Social engineering through taxation certainly occurs at the federal level, but not really in deduction of dependents. Remember that while children are generally dependents, other people can be as well: it costs a lot to take in granny, what with her penchant for whiskey and her expensive legal bills after punching out the governor at the Christmas play, and a dependent is someone you are footing the bill for. Dependents are not immune from other forms of taxation (even the Czars lads understand the concept of sales tax when they blow their hard-earned money on that Lego Spinjitsu stuff), but if you are supporting them, a little break (deduction) on taxes is a welcome thing.
Rather, you can find many other examples of social engineering in taxation: mortgage deductions. The concept is that a home buyer creates three jobs, on average, and is a stable tax payer. The federal government rewards this behavior by giving home owners a break on their taxes (whereas local governments sock it to them on their property taxes without mercy, dammit).
And how nice for the home owners. But look at the renter, or the guest house occupant, who owns no home…and pays a substantially higher rate of taxes because of it. In this respect, they are penalized for not having enough cash to purchase a home. Again, the government is picking winners and losers.
Dr. J brought up car ownership a while ago. If you bought a car recently, you are helping to save the job of a Japanese robot. The government gives you…right…another tax break. Put a new roof on your house? Another tax break.
Ken is right to be suspicious of all these tax breaks, because they are all tied to something: the government picking winners and losers. The Czar disagrees that dependents are picking winners and losers: thats just common sense. But a huge majority of tax breaks (if not pretty much freaking all of them) are based on social engineering.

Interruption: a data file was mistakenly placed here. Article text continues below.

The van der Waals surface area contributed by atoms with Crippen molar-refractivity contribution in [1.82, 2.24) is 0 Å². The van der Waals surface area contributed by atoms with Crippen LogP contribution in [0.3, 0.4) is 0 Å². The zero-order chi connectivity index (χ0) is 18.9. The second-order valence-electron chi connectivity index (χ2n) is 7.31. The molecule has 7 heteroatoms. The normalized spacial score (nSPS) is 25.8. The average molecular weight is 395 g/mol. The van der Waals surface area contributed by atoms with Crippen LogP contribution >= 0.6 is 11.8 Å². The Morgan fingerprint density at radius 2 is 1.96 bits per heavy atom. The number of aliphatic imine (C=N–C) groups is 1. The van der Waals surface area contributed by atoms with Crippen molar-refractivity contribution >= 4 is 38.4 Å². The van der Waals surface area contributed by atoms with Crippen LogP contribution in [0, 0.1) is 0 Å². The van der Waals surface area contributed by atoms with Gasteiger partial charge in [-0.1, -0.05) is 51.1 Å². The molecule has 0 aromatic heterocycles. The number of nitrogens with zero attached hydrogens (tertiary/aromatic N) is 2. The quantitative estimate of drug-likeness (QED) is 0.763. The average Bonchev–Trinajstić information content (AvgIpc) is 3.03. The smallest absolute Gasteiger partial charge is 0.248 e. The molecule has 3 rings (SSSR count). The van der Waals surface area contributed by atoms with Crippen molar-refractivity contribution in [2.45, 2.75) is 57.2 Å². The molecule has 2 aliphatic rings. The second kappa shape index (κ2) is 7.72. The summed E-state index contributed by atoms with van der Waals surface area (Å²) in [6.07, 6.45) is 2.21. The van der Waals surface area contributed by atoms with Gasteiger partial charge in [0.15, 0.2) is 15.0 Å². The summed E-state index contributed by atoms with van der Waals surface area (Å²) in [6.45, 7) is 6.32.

By the way, if you got a new roof on your home, good for you! Of course, next year, you will be subsidizing everyone else who gets a new roof. So these tax breaks are often quite farcical: you get a little more cash back this year, but wind up paying more in subsequent years to make up for the next batch of tax breaks.
Any sensible flat tax system must eliminate these tax breaks and tax steps to prevent adoption of future ones. Otherwise, you wind up in a corrupt honeycomb of loopholes (which is easily the most fun sentence we have written today).
Божію Поспѣшествующею Милостію Мы, Дима Грозный Императоръ и Самодержецъ Всероссiйскiй, цѣсарь Московскiй. The Czar was born in the steppes of Russia in 1267, and was cheated out of total control of all Russia upon the death of Boris Mikhailovich, who replaced Alexander Yaroslav Nevsky in 1263. However, in 1283, our Czar was passed over due to a clerical error and the rule of all Russia went to his second cousin Daniil (Даниил Александрович), whom Czar still resents. As a half-hearted apology, the Czar was awarded control over Muscovy, inconveniently located 5,000 miles away just outside Chicago. He now spends his time seething about this and writing about other stuff that bothers him.